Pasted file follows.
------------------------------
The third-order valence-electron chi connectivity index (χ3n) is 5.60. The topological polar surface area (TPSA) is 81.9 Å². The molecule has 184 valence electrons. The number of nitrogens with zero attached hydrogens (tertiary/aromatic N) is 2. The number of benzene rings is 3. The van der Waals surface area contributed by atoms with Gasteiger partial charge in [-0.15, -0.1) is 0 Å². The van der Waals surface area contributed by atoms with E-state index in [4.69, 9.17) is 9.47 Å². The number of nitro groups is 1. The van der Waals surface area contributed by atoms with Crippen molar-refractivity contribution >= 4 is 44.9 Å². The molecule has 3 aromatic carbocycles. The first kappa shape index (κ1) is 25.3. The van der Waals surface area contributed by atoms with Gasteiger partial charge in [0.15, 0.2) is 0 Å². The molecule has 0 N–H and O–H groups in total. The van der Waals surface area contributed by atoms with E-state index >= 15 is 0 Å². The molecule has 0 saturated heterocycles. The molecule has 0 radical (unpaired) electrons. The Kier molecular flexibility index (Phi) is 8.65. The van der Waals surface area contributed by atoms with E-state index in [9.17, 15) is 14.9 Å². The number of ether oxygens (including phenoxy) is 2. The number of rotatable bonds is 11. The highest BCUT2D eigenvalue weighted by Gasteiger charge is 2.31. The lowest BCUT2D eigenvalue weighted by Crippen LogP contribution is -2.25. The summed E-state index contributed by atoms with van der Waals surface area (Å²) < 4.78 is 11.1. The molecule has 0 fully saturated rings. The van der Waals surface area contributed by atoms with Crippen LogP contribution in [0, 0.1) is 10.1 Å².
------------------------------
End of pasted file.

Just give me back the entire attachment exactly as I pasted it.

The third-order valence-electron chi connectivity index (χ3n) is 5.60. The topological polar surface area (TPSA) is 81.9 Å². The molecule has 184 valence electrons. The number of nitrogens with zero attached hydrogens (tertiary/aromatic N) is 2. The number of benzene rings is 3. The van der Waals surface area contributed by atoms with Gasteiger partial charge in [-0.15, -0.1) is 0 Å². The van der Waals surface area contributed by atoms with E-state index in [4.69, 9.17) is 9.47 Å². The number of nitro groups is 1. The van der Waals surface area contributed by atoms with Crippen molar-refractivity contribution >= 4 is 44.9 Å². The molecule has 3 aromatic carbocycles. The first kappa shape index (κ1) is 25.3. The van der Waals surface area contributed by atoms with Gasteiger partial charge in [0.15, 0.2) is 0 Å². The molecule has 0 N–H and O–H groups in total. The van der Waals surface area contributed by atoms with E-state index >= 15 is 0 Å². The molecule has 0 saturated heterocycles. The molecule has 0 radical (unpaired) electrons. The Kier molecular flexibility index (Phi) is 8.65. The van der Waals surface area contributed by atoms with E-state index in [9.17, 15) is 14.9 Å². The number of ether oxygens (including phenoxy) is 2. The number of rotatable bonds is 11. The highest BCUT2D eigenvalue weighted by Gasteiger charge is 2.31. The lowest BCUT2D eigenvalue weighted by Crippen LogP contribution is -2.25. The summed E-state index contributed by atoms with van der Waals surface area (Å²) < 4.78 is 11.1. The molecule has 0 fully saturated rings. The van der Waals surface area contributed by atoms with Crippen LogP contribution in [0, 0.1) is 10.1 Å².